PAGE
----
Skip to Content

New Report: Mapping Iran’s Online Public

18 August, 2008
By Allison Orr

This new report, Mapping Iran’s Online Public: Politics and Culture in the Persian Blogosphere, by John Kelley and Bruce Etling, is one of a series of studies from the Internet and Democracy project at the Berkman Center for Internet and Society at Harvard University.  It is a case study using social network mapping of the Iranian blogosphere to analyse the possible impact on political and democratic processes.

The research indicates that Iranian bloggers represent a wide range of opinions from religious conservatives as well as reform-minded democrats, with about 60,000 blogs routinely updated featuring a rich variety of opinions and mix of bloggers.  This is contrary to conventional wisdom that the Persian blogosphere consists mainly of young democrats critical of the regime.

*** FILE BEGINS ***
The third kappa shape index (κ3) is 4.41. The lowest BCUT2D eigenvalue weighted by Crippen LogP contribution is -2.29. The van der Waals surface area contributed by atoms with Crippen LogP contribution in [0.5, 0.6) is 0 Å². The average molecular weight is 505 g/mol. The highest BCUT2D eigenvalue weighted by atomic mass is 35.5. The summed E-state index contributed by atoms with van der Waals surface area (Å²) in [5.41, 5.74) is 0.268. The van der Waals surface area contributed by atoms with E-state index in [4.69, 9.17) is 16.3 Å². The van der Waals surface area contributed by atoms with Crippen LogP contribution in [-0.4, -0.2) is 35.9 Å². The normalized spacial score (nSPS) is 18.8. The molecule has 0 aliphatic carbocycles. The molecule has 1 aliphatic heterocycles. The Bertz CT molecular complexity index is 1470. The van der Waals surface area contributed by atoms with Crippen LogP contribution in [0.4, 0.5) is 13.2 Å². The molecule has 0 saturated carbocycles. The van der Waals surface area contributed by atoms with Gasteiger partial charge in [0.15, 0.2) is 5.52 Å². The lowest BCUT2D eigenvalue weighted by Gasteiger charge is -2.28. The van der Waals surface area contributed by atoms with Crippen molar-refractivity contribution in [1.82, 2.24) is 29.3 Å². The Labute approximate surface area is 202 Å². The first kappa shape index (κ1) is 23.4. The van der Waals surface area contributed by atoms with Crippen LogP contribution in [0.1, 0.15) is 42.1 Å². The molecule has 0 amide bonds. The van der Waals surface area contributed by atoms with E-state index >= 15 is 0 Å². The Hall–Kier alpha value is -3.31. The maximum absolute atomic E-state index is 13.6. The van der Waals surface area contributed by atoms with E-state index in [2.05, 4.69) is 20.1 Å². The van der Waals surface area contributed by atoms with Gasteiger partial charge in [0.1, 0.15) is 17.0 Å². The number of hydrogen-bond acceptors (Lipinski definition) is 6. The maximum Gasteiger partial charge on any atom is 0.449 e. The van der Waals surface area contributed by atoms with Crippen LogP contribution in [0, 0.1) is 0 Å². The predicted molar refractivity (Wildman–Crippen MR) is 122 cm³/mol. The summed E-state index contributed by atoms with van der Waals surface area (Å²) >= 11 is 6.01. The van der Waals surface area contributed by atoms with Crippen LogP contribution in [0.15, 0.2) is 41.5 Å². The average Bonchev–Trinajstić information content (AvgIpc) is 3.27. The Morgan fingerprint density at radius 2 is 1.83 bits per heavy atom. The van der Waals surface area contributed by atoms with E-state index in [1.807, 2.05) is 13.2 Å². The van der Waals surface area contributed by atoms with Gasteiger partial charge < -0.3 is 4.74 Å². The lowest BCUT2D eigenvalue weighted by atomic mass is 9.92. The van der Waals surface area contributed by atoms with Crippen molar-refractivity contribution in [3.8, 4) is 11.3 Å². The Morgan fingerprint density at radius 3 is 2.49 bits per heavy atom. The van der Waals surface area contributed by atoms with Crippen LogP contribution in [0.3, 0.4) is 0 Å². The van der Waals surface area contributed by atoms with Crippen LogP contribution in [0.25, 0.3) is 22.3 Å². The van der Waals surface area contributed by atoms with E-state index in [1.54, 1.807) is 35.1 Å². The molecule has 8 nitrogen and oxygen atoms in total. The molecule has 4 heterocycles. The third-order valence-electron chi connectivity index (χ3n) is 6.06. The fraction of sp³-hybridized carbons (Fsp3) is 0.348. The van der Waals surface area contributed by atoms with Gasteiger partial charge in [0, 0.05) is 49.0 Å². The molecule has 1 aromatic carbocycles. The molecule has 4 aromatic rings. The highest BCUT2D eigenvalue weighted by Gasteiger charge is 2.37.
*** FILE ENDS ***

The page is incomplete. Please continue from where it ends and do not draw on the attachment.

In the repressive media environment of Iran, the peer-to-peer structure of the Internet is more able to resist state control than other forms of media.  The research found that blocking of blogs by the government is less pervasive than had been assumed and that blogs may represent the most open public communications platform for political discourse.

In related news, according to the Citizen Media Law Project, Iran is on the verge of making some kinds of blogging punishable as capital crimes.  Under a new bill yet to be approved by the parliament, those convicted of "establishing weblogs and sites promoting corruption, prostitution and apostasy" would be eligible to receive the death penalty.

More Articles